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Retbleed Impact, Overall CPU Security Mitigation Cost For Intel Xeon E3 v5 Skylake

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  • skeevy420
    replied
    Originally posted by Alexmitter View Post

    Inside the CPU, those modern ARM cores and modern x86 are not that different, they just have a different box before the actual CPU that translates whatever CISC instructions into what the actual RISC cores inside understand (intel calls those instructions uOps). x86 CPUs work like this since the days of the Pentium Pro.

    What you actually want are simple CPUs that can't do branch predict and do not use any of the other complex speed enhancing logic which you can find in any current x86 or ARM CPU and if you ask, you will find them too in most full featured RISCV cores.
    I meant to reply to birdie yesterday about that but had to leave before I could finish my post.

    Originally posted by birdie View Post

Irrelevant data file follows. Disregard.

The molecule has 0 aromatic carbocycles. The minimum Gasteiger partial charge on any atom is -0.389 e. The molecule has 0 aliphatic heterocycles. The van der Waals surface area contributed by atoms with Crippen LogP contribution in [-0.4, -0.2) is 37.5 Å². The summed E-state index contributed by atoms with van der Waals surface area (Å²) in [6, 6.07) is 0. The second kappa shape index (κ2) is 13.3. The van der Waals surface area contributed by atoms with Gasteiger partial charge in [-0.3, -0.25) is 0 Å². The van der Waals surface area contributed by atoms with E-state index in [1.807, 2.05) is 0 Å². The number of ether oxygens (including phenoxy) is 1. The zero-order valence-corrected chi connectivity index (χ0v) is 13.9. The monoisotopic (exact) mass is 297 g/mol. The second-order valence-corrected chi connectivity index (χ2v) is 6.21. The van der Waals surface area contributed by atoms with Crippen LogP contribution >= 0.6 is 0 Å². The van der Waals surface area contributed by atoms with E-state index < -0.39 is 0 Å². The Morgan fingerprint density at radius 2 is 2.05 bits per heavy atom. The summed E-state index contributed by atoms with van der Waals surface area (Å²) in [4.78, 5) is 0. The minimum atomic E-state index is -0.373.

x86 internally has long not been a classic x86 CISC architecture and all ARM CPUs affected by Spectre are also affected by Retbleed. Spectre-class vulnerabilities affect all existing uArchs featuring speculative execution.
    That's why I'm wondering if the path forward is some other architecture, we'll call it SimpleSecureArch, paired with insecure architectures that run in what would essentially be hardware VMs...like how the PS4 uses x86 for games and ARM for the OS. Based on the past it is only a matter of time before Zen 4 is compromised...and the next and the next... It just seems pointless to keep on down this path. If we know that they're fundamentally flawed then why not design a chip that has the flawed part isolated from the rest? Why design a chip with that flaw period?

    My thought process is that as we're getting to the shrinkage limits and maximum speeds possible, that speed enhancing logic is less and less necessary. Why not dumb down general purpose CPUs so the core of the system is inherently more secure.

    Why does x86 have to be the primary architecture?

    Why can't we plug in a branch prediction unit much like we plug in a graphics processing unit? A PCIe 16x 2 slot design with an 8c16t Ryzen and 4 slots of ram so your x86 BPU runs isolated from the rest of the OS/system so you don't have to run slow, mitigated code.